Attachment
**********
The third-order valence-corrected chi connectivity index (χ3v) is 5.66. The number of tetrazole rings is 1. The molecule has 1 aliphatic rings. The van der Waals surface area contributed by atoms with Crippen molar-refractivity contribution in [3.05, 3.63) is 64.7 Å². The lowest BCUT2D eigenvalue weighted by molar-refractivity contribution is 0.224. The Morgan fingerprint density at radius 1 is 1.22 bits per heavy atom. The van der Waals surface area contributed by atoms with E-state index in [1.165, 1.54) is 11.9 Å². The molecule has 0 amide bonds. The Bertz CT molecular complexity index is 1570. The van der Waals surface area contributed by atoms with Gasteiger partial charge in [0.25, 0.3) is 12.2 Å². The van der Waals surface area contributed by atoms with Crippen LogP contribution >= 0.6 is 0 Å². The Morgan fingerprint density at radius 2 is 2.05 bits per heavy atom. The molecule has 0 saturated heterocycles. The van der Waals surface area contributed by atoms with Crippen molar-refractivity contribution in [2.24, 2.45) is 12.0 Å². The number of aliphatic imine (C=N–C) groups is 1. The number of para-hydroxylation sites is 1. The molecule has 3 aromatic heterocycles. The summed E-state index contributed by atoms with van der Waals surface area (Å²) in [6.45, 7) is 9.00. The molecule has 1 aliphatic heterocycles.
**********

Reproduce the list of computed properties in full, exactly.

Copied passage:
The third-order valence-corrected chi connectivity index (χ3v) is 5.66. The number of tetrazole rings is 1. The molecule has 1 aliphatic rings. The van der Waals surface area contributed by atoms with Crippen molar-refractivity contribution in [3.05, 3.63) is 64.7 Å². The lowest BCUT2D eigenvalue weighted by molar-refractivity contribution is 0.224. The Morgan fingerprint density at radius 1 is 1.22 bits per heavy atom. The van der Waals surface area contributed by atoms with E-state index in [1.165, 1.54) is 11.9 Å². The molecule has 0 amide bonds. The Bertz CT molecular complexity index is 1570. The van der Waals surface area contributed by atoms with Gasteiger partial charge in [0.25, 0.3) is 12.2 Å². The van der Waals surface area contributed by atoms with Crippen LogP contribution >= 0.6 is 0 Å². The Morgan fingerprint density at radius 2 is 2.05 bits per heavy atom. The molecule has 0 saturated heterocycles. The van der Waals surface area contributed by atoms with Crippen molar-refractivity contribution in [2.24, 2.45) is 12.0 Å². The number of aliphatic imine (C=N–C) groups is 1. The number of para-hydroxylation sites is 1. The molecule has 3 aromatic heterocycles. The summed E-state index contributed by atoms with van der Waals surface area (Å²) in [6.45, 7) is 9.00. The molecule has 1 aliphatic heterocycles.